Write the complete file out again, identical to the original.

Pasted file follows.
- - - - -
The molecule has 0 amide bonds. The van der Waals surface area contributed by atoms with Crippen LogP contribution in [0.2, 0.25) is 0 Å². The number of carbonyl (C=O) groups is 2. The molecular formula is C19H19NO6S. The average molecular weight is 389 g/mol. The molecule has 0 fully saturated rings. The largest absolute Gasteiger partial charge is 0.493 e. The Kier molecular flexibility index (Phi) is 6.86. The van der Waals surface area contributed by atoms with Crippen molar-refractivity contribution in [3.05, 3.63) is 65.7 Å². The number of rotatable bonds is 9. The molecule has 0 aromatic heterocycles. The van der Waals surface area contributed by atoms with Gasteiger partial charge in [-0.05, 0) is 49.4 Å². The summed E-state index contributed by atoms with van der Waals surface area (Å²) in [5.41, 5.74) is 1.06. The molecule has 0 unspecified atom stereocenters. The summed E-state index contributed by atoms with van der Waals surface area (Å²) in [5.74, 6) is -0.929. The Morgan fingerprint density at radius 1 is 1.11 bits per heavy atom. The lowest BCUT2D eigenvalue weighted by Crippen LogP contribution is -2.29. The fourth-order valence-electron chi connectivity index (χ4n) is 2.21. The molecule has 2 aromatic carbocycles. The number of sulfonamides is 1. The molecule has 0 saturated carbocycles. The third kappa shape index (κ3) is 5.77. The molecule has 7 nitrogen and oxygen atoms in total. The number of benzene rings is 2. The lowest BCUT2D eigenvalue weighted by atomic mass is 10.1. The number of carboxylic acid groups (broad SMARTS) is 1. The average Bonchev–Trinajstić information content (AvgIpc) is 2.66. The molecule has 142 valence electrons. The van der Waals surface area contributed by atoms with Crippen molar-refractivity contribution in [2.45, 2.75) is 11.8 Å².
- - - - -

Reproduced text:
The molecule has 0 amide bonds. The van der Waals surface area contributed by atoms with Crippen LogP contribution in [0.2, 0.25) is 0 Å². The number of carbonyl (C=O) groups is 2. The molecular formula is C19H19NO6S. The average molecular weight is 389 g/mol. The molecule has 0 fully saturated rings. The largest absolute Gasteiger partial charge is 0.493 e. The Kier molecular flexibility index (Phi) is 6.86. The van der Waals surface area contributed by atoms with Crippen molar-refractivity contribution in [3.05, 3.63) is 65.7 Å². The number of rotatable bonds is 9. The molecule has 0 aromatic heterocycles. The van der Waals surface area contributed by atoms with Gasteiger partial charge in [-0.05, 0) is 49.4 Å². The summed E-state index contributed by atoms with van der Waals surface area (Å²) in [5.41, 5.74) is 1.06. The molecule has 0 unspecified atom stereocenters. The summed E-state index contributed by atoms with van der Waals surface area (Å²) in [5.74, 6) is -0.929. The Morgan fingerprint density at radius 1 is 1.11 bits per heavy atom. The lowest BCUT2D eigenvalue weighted by Crippen LogP contribution is -2.29. The fourth-order valence-electron chi connectivity index (χ4n) is 2.21. The molecule has 2 aromatic carbocycles. The number of sulfonamides is 1. The molecule has 0 saturated carbocycles. The third kappa shape index (κ3) is 5.77. The molecule has 7 nitrogen and oxygen atoms in total. The number of benzene rings is 2. The lowest BCUT2D eigenvalue weighted by atomic mass is 10.1. The number of carboxylic acid groups (broad SMARTS) is 1. The average Bonchev–Trinajstić information content (AvgIpc) is 2.66. The molecule has 142 valence electrons. The van der Waals surface area contributed by atoms with Crippen molar-refractivity contribution in [2.45, 2.75) is 11.8 Å².